(4) Crisis/Media is another collection in which contributors were opening out new spaces for dialogue, not only by initiating discussion on things that had hitherto been left unsaid but also in the way that different elements were speaking to each other.

(5) “Bare Acts” looks into the depths of “Acts”—at instruments of legislation, at things within and outside the law, and at “acts”—as different ways of ‘doing’ things in society and culture.

(6) Turbulence is a collection of our contemporary concerns about the world: “Our cities are sites of flood and fire.” We live between tremors, power cuts, and voltage surges. Turmoil emerges and abates on our streets and the airwaves as if by calamity.

(7) Another collection titled ‘Frontiers’ is the skin of our time and world. The book invites you to get under the skin of contemporary experience to generate a series of crucial (and frequently unsettling) narrative and analytical possibilities.

(8) Fear is a fascinating collection that inquires about “modernity’s promising offer of freedom from fear.” Capitalism gives freedom, creates many, and hides it; the fear of epidemics, urban panic, homelessness, and criminal activity.

(9) This is a collection of essays about projections. Without projections, we would have no cinemas, city plans, forecasts, wagers, or fantasies. Projections convect questions, magnify dreams, and illuminate desires.

In this brief note, I present two collections from Sarai Reader and discuss the intellectual thought and debate that the publishing house has generated over the years. The eighth edition of ”Fear” is a collection of essays, and Monica Narula, Shuddhabrata Sengupta, and Jeebesh Bagchi are the editorial collectives. In this collection, editors and writers from around the world inquire about the fear that comes with modernity and capitalism. What aspect of modernity allows us to be fearless? What secrets does capitalism keep from us? We fear many things, including epidemics, urban panic, homelessness, and criminal activity. We separate people out of fear, separating the civic from the criminal, the civilized from the barbaric, the human from the non-human, and life from the machine.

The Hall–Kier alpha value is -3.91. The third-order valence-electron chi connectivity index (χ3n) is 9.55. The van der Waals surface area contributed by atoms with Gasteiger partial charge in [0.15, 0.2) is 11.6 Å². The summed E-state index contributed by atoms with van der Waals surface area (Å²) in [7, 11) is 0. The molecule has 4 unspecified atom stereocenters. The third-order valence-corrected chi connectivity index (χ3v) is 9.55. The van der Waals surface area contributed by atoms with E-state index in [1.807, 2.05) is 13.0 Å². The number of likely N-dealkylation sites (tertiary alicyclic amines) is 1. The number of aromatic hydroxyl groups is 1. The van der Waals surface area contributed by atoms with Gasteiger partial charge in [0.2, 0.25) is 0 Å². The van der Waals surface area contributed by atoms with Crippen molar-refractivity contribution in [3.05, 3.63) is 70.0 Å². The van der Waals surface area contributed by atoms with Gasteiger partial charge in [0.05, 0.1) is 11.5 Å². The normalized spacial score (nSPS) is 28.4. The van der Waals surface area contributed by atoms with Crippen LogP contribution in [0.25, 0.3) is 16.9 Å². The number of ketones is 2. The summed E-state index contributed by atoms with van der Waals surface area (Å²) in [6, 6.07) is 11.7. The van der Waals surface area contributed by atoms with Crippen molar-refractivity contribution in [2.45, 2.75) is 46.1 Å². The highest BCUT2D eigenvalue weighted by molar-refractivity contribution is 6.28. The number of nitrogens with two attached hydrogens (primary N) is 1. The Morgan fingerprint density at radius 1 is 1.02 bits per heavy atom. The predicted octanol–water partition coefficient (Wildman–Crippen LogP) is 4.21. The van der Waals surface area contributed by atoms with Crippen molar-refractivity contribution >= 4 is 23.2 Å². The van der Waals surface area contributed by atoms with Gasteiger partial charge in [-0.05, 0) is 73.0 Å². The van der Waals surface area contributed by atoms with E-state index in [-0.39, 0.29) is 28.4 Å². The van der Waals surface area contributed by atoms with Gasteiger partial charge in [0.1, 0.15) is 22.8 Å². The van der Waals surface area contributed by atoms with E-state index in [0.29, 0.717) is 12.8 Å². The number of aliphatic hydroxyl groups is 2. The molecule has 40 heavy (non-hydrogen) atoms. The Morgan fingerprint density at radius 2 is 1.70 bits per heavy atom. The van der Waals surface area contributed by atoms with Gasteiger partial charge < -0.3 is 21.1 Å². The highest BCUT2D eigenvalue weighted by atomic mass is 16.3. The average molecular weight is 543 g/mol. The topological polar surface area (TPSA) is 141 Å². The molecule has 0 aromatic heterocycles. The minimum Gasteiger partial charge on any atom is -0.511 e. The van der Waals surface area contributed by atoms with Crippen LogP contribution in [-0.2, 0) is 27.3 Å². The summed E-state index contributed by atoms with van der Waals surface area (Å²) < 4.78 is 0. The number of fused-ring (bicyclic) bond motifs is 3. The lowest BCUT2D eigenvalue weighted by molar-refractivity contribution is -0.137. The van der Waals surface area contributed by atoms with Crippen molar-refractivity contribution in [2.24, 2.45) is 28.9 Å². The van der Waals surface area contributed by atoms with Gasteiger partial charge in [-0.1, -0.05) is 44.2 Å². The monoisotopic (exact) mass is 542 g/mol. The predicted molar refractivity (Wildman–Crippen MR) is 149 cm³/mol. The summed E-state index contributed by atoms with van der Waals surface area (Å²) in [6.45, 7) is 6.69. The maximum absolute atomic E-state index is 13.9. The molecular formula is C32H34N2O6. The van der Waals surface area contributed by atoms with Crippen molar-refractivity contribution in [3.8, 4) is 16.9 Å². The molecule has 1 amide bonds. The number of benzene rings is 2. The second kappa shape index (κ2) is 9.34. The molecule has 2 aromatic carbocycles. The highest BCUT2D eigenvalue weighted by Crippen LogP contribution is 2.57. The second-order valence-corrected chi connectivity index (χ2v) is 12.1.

We do not trust the weather, the air, the water we drink, the food we eat, or the blood that courses through us. We even have misgivings about the experts who reassure us on primetime television about the trustworthiness of the value of our money or the colour of our dreams. Fear is as much a part of the working culture of the stock exchange as it is of the battlefield. We use the fear of what we know to protect us from the fear of what we do not know or cannot know. Every step we take is preceded by caution. “A careful analysis of risk hedges the frontiers of every dream,” write the editors in the preface.